- Research article
- Open Access
- Open Peer Review
Mitochondrial impairment in the five-sixth nephrectomy model of chronic renal failure: proteomic approach
© Fedorova et al.; licensee BioMed Central Ltd. 2013
- Received: 6 May 2013
- Accepted: 1 October 2013
- Published: 4 October 2013
Kidney injuries provoke considerable adjustment of renal physiology, metabolism, and architecture to nephron loss. Despite remarkable regenerative capacity of the renal tissue, these adaptations often lead to tubular atrophy, interstial and glomerular scaring, and development of chronic kidney disease. The therapeutic strategies for prevention of the transition from acute kidney damage to a chronic condition are limited. The purpose of this study was to elucidate large-scale alterations of the renal cortex proteome in partially nephrecromized rats at an early stage of chronic kidney disease.
Sprague–Dawley 5/6 nephrectomized rats and sham-operated controls were sacrificed at day 28 post-surgery. To identify proteins with notable alteration of expression we applied a 2D-proteomics approach followed by mass-spectrometry. Altered expression of identified and related proteins was validated by Western blotting and immunohistochemistry.
Proteins with increased levels of expression after partial nephrectomy were albumin and vimentin. Proteins with decreased expression were metabolic or mitochondrial. Western blotting analysis showed that the renal cortex of nephrectomized rats expressed decreased amount (by ~50%) of proteins from the inner mitochondrial compartment - the beta-oxidation enzyme MCAD, the structural protein GRP-75, and the oxidative phosphorylation protein COXIV. Mitochondrial DNA copy number was decreased by 30% in the cortex of PNx rats. In contrast, the levels of an outer mitochondrial membrane protein, VDAC1, remained unchanged in remnant kidneys. Mitochondrial biogenesis was not altered after renal mass ablation as was indicated by unchanged levels of PPARγ and PGC1α proteins. Autophagy related protein Beclin 1 was up-regulated in remnant kidneys, however the level of LC3-II protein was unchanged. BNIP3 protein, which can initiate both mitochondrial autophagy and cell death, was up-regulated considerably in kidneys of nephrecomized rats.
The results of the study demonstrated that notable alterations in the renal cortex of 5/6 nephrectomized rats were associated with mitochondrial damage, however mitochondrial biogenesis and autophagy for replacement of damaged mitochondria were not stimulated. Accumulation of dysfunctional mitochondria after 5/6 nephrectomy may cause multiple adjustments in biosynthetic pathways, energy production, ROS signaling, and activation of pro-cell death regulatory pathways thus contributing to the development of chronic kidney disease.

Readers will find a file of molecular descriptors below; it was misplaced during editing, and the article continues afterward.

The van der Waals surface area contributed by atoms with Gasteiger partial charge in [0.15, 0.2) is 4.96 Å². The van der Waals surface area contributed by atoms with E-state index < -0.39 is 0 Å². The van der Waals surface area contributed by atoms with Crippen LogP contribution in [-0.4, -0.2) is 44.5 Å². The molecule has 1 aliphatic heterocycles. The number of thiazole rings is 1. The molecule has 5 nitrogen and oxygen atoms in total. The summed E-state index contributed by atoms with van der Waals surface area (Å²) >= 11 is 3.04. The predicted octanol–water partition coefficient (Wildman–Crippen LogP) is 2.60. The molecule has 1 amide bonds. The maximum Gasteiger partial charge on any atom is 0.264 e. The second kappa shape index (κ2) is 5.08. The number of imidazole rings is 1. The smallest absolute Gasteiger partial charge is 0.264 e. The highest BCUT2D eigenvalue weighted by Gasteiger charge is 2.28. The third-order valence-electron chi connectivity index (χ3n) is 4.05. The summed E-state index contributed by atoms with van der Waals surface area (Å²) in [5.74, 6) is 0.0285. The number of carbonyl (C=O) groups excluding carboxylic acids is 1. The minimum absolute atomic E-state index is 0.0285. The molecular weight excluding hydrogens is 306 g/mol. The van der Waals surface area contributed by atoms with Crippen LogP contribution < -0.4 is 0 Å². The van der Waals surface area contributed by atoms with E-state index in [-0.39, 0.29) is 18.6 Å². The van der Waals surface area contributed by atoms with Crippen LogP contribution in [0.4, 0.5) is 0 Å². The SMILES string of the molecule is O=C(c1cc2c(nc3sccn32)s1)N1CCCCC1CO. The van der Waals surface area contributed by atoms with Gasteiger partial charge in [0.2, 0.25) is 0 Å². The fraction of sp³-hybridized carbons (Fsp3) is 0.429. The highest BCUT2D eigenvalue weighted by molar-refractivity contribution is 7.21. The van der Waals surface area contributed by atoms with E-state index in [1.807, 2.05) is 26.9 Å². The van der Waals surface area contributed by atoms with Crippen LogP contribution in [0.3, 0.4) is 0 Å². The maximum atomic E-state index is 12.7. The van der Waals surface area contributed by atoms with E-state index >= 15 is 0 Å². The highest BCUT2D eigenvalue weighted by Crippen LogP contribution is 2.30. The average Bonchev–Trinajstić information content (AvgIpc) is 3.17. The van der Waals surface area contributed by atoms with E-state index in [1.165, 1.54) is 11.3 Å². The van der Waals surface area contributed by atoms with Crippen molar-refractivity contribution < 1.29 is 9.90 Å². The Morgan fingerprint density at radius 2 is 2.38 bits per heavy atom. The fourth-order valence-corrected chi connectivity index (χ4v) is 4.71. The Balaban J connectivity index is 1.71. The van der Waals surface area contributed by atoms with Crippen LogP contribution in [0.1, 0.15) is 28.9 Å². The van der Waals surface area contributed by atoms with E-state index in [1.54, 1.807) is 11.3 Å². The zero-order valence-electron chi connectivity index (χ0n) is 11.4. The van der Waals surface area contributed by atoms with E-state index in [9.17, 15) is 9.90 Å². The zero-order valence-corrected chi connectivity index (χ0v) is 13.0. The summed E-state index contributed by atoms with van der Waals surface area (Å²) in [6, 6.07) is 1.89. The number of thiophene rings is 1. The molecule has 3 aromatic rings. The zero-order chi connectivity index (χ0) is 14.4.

- 5/6 nephrectomy
- Chronic kidney failure
Chronic kidney disease (CKD) affects about 10% of patients worldwide . The disease often develops from acute kidney injury if normal renal tissue repair is disrupted or the causes of injury are persistent. Chronic stages of the disease are marked by progressive kidney remodeling and fibrosis which, once is initiated, is very difficult to restrain or reverse. In spite of numerous investigations with various animal models of CKD, the detailed mechanism of tubular atrophy coupled with the increased interstitial scarring remains poorly defined .
The partially nephrectomized (PNx) rat is a well-established model for investigation of archetypal pathological changes in CKD. Similar to human disease, the remnant kidney develops adaptive compensatory growth several days after injury. The later stages of CKD in humans and in the rat models are associated with progressive depletion of tubular and glomerular cells. This ultimately leads to glomerular obsolescence, tubular atrophy, and tubulointerstitial fibrosis . In our study, we employed a two-dimensional proteomic analysis of kidney cortex tissue from PNx and sham operated rats to avoid preconceived bias toward any existing hypothesis of CKD progression. We found that the majority of proteins with altered expression in kidneys of PNx rats were related to metabolism. We also demonstrated that metabolic alterations in the PNx kidneys were associated with a significant reduction of mitochondrial DNA and proteins without concomitant changes in mitochondrial biogenesis and autophagy.
All surgical procedures were conducted in accordance with the National Institute of Health Guide for the Care and Use of Laboratory Animals using protocol approved by the University of Toledo Institutional Animal Use and Care Committee. Two different sets of Male Sprague–Dawley rats (5 sham operated and 9 PNx in each set) weighting ~ 250 g were used for proteomic analysis and western blotting. Five-sixths (5/6) nephrectomy was induced by surgical removal of the right kidney and ligation of two-thirds of the arterial supply to the left kidney with silk ligatures as described previously . Animals were sacrificed at day 28 post surgery.
Creatinine and creatinine clearance
At the end of the study 24 h urine samples were collected. Blood samples were obtained from abdominal aorta immediately after sacrificing. Creatinine levels were measured calorimetrically with a commercial kit from Teco Diagnostics (Anaheim, CA) as previously described .